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born in Mendham, New Jersey, (where his father was first settled,) May 10, 1818, and graduated at the New York City University, with honorable distinction, in 1838. While a student, in 1837, he published Adrent, a Jystery; and other Poems. After leaving the University, he entered upon the study of theology, and in 1841 was ordained deacon, settled in Westchester, New York, and was married to Catharine Hyde, of Brooklyn. In 1842, he accepted the rectorship of St. John's Church, Hartford. In 1851, he went to England, where he received great attentions from many eminent scholars and the highest dignitaries of the English Church, the fame of his Christian Ballads having preceded him. On his return home, he remained at Hartford till 1854, when he was elected rector of Grace Church, Baltimore, where he now is.

Mr. Coxe's principal publications are as follows :-In 1840, Athanasion,' and Miscellaneous Poems, and Christian Ballads, the latter of which passed through many editions in England as well as in this country, and, next to Keble’s “ Christian Year,” have probably enjoyed the greatest popularity ever accorded to such a work. In 1844, he published Ilalloween, and other Poems; and in 1845, Saul, a Mystery. In 1855, he collected and published his Impressions of England, originally contributed for the “New York Church Journal.” The book has gone through several editions, and has been very highly and deservedly commended. Besides these larger works, Mr. Coxe has written many valuable articles for the religious periodicals in England and America; such as “Modern English Poetry,” and “The Poetry of Cowper,” for the “ Biblical Repository;" “Devotional Poetry,” for the “New York Review;" “Schools in American Literature," and “Writings of Hawthorne,” for the “Church Review;" and several articles for “Blackwood's Magazine.” He has lately written but little for the press, as he devotes himself inost laboriously to his parochial duties.

THE HEART's song.

In the silent midnight watches,

List—thy bosom-door!
How it knocketh, knocketh, knocketh,

Knocketh evermore!
Say not 'tis thy pulse's beating ;

Tis thy heart of sin :
'Tis thy Saviour knocks, and crieth,

Rise, and let me in!

been preserved. Before he was twenty years old, he wrote The Philosopher and Boy, which may be found in “The Poets of Connecticut," and which is superior to any American poetry prior to 1780. In 1775, he published a poem against Slavery: it is in blank verse, and consists of about nine hundred lines. He published also a poem entitled Family Blood, a Burlesque; and two peace sermons, in 1815, entitled The Life of Man Inviolable, which were reprinted in England. I have felt thus much, at least, to be due to my pious and gifted ancestor, not having given him a regular place in my book, with selections from his poetry.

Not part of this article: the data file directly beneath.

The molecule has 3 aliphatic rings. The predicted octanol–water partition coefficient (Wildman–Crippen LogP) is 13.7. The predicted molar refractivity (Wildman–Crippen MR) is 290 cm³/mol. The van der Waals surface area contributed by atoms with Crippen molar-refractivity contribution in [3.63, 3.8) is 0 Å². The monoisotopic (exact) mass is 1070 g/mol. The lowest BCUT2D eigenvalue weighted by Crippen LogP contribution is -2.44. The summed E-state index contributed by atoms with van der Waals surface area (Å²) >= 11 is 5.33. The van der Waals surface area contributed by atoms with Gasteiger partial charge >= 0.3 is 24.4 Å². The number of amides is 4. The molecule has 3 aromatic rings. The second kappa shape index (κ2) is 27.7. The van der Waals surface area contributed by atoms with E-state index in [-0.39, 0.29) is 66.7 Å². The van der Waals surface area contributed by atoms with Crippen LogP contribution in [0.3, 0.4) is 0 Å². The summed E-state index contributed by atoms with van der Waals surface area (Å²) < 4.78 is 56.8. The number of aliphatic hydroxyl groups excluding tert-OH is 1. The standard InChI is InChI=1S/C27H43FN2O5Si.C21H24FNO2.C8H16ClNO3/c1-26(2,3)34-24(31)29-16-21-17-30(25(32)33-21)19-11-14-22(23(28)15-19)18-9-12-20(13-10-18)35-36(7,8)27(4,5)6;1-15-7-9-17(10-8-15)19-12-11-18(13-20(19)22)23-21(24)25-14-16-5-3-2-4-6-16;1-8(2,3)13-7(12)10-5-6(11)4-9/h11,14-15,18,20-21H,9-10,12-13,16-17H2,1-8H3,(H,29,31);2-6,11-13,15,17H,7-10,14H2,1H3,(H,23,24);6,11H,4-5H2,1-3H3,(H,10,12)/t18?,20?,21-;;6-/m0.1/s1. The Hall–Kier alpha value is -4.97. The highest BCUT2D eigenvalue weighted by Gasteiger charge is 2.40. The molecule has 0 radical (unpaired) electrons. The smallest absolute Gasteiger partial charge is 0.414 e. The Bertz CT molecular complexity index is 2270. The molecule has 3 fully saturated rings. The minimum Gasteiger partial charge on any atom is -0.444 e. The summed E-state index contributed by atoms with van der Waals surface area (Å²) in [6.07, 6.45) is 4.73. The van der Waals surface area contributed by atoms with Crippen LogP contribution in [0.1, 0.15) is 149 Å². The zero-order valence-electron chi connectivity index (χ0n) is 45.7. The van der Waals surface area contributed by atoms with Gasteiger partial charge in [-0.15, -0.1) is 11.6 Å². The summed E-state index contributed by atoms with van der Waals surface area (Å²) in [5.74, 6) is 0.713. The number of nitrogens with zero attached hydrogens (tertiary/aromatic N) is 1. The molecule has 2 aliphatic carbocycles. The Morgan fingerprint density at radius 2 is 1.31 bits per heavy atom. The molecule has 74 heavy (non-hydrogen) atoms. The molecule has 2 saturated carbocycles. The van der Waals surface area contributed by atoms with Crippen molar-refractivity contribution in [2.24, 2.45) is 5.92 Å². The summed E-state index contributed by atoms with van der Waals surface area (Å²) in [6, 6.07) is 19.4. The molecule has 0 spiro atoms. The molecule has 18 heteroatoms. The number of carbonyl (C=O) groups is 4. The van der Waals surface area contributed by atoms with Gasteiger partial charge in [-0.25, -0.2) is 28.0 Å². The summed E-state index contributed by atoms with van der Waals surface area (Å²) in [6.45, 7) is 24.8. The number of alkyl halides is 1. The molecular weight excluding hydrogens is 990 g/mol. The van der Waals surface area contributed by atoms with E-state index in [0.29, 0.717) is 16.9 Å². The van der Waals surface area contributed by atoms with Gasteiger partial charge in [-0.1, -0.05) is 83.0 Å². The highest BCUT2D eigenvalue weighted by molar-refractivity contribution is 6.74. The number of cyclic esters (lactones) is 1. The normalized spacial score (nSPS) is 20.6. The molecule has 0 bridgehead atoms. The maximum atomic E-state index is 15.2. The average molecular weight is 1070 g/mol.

> of the Athanasion, the late Professor Henry Reed thus wrote :-" There is no word I am in the habit of using more cautiously than the word poetry, no title I apply with more reserve than that of poet ; but there cannot be here a moment's hesitation in pronouncing this to be a genuine burst of poetry. I did not think there was among us the power to produce any thing equal to it.”

Death comes down with reckless footstep

To the hall and hut:
Think you Death will stand a-knocking

Where the door is shut?
Jesus waiteth-waiteth-waiteth;

But thy door is fast!
Grieved, away thy Saviour goeth:

Death breaks in at last.

Then 'tis thine to stand-entreating

Christ to let thee in:
At the gate of heaven beating,

Wailing for thy sin.
Nay, alas! thou foolish virgin,

Hast thou then forgot,
JESUS waited long to know thee,

But he knows thee not!

THE CHIMES OF ENGLAND.

The chimes, the chimes of Motherland,

Of England green and old,
That out from fane and ivied tower

A thousand years have tollid;
How glorious must their music be

As breaks the hallow'd day,
And calleth with a seraph's voice

A nation up to pray!
Those chimes that tell a thousand tales,

Sweet tales of olden time!
And ring a thousand memories

At vesper, and at prime; At bridal and at burial,

For cottager and king-
Those chimes—those glorious Christian chimes,

How blessedly they ring!
Those chimes, those chimes of Motherland,

Upon a Christmas morn,
Outbreaking, as the angels did,

For a Redeemer born;
How merrily they call afar,

To cot and baron's hall,
With holly deck'd and mistletoe,

To keep the festival!
The chimes of England, how they peal

From tower and Gothic pile,
Where hymn and swelling anthem fill

The dim cathedral aisle ;
Where windows bathe the holy light

On priestly heads that falls,
And stain the florid tracery
And banner-dighted walls !

And then, those Easter bells, in Spring!

Those glorious Easter chimes; How loyally they hail thee round,

Old queen of holy times !
From hill to hill, like sentinels,

Responsively they cry,
And sing the rising of the LORD,

From vale to mountain high.
I love ye-chimes of Motherland,

With all this soul mine,
And bless the LORD that I am sprung

Of good old English line!
And, like a son, I sing the lay

That England's glory tells; For she is lovely to the LORD,

For you, ye Christian bells !
And heir of her ancestral fame,

And happy in my birth,
Thee, too, I love, my forest-land,

The joy of all the earth;
For thine thy mother's voice shall be,

And here—where God is King,
With English chimes, from Christian spires,

The wilderness shall ring.

OH, WALK WITH GOD.

“ And Enoch walked with God.” Oh, walk with God, and thou shalt find

How he can charm thy way,
And lead thee with a quiet mind

Into his perfect day.
His love shall cheer thee, like the dew

That bathes the drooping flower,
That love is every morning new,

Nor fails at evening's hour. Oh, walk with God, and thou with smiles

Shalt tread the way of tears,
His mercy every ill beguiles,